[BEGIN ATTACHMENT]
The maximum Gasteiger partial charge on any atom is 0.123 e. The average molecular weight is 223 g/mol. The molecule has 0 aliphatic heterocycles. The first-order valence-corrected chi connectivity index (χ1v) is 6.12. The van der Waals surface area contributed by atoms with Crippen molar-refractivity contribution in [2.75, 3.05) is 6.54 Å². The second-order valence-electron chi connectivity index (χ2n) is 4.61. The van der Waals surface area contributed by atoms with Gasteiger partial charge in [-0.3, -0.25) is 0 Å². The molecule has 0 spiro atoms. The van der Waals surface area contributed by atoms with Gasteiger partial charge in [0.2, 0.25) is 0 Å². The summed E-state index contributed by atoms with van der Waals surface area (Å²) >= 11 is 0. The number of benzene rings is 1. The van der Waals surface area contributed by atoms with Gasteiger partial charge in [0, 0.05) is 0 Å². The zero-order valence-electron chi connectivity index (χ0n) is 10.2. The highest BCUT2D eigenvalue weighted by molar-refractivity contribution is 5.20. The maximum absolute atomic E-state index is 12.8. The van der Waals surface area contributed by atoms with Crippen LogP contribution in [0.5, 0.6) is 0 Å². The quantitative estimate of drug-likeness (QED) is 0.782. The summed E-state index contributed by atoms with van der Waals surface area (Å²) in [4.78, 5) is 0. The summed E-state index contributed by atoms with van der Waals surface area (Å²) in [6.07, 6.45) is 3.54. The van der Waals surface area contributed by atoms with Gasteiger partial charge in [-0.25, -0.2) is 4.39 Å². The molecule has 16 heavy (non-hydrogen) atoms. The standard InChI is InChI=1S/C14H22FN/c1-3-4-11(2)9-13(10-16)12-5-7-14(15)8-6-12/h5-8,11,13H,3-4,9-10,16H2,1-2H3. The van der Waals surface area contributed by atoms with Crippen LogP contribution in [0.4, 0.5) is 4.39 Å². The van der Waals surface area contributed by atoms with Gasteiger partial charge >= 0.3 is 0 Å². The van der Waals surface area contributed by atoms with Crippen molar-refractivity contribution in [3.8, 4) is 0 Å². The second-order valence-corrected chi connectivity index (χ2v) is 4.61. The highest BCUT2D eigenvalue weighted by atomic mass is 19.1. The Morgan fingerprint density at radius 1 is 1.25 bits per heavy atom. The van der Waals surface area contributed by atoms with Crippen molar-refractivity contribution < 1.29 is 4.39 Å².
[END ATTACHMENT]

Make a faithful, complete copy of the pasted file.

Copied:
The maximum Gasteiger partial charge on any atom is 0.123 e. The average molecular weight is 223 g/mol. The molecule has 0 aliphatic heterocycles. The first-order valence-corrected chi connectivity index (χ1v) is 6.12. The van der Waals surface area contributed by atoms with Crippen molar-refractivity contribution in [2.75, 3.05) is 6.54 Å². The second-order valence-electron chi connectivity index (χ2n) is 4.61. The van der Waals surface area contributed by atoms with Gasteiger partial charge in [-0.3, -0.25) is 0 Å². The molecule has 0 spiro atoms. The van der Waals surface area contributed by atoms with Gasteiger partial charge in [0.2, 0.25) is 0 Å². The summed E-state index contributed by atoms with van der Waals surface area (Å²) >= 11 is 0. The number of benzene rings is 1. The van der Waals surface area contributed by atoms with Gasteiger partial charge in [0, 0.05) is 0 Å². The zero-order valence-electron chi connectivity index (χ0n) is 10.2. The highest BCUT2D eigenvalue weighted by molar-refractivity contribution is 5.20. The maximum absolute atomic E-state index is 12.8. The van der Waals surface area contributed by atoms with Crippen LogP contribution in [0.5, 0.6) is 0 Å². The quantitative estimate of drug-likeness (QED) is 0.782. The summed E-state index contributed by atoms with van der Waals surface area (Å²) in [4.78, 5) is 0. The summed E-state index contributed by atoms with van der Waals surface area (Å²) in [6.07, 6.45) is 3.54. The van der Waals surface area contributed by atoms with Gasteiger partial charge in [-0.25, -0.2) is 4.39 Å². The molecule has 16 heavy (non-hydrogen) atoms. The standard InChI is InChI=1S/C14H22FN/c1-3-4-11(2)9-13(10-16)12-5-7-14(15)8-6-12/h5-8,11,13H,3-4,9-10,16H2,1-2H3. The van der Waals surface area contributed by atoms with Crippen LogP contribution in [0.4, 0.5) is 4.39 Å². The van der Waals surface area contributed by atoms with Gasteiger partial charge >= 0.3 is 0 Å². The van der Waals surface area contributed by atoms with Crippen molar-refractivity contribution in [3.8, 4) is 0 Å². The second-order valence-corrected chi connectivity index (χ2v) is 4.61. The highest BCUT2D eigenvalue weighted by atomic mass is 19.1. The Morgan fingerprint density at radius 1 is 1.25 bits per heavy atom. The van der Waals surface area contributed by atoms with Crippen molar-refractivity contribution < 1.29 is 4.39 Å².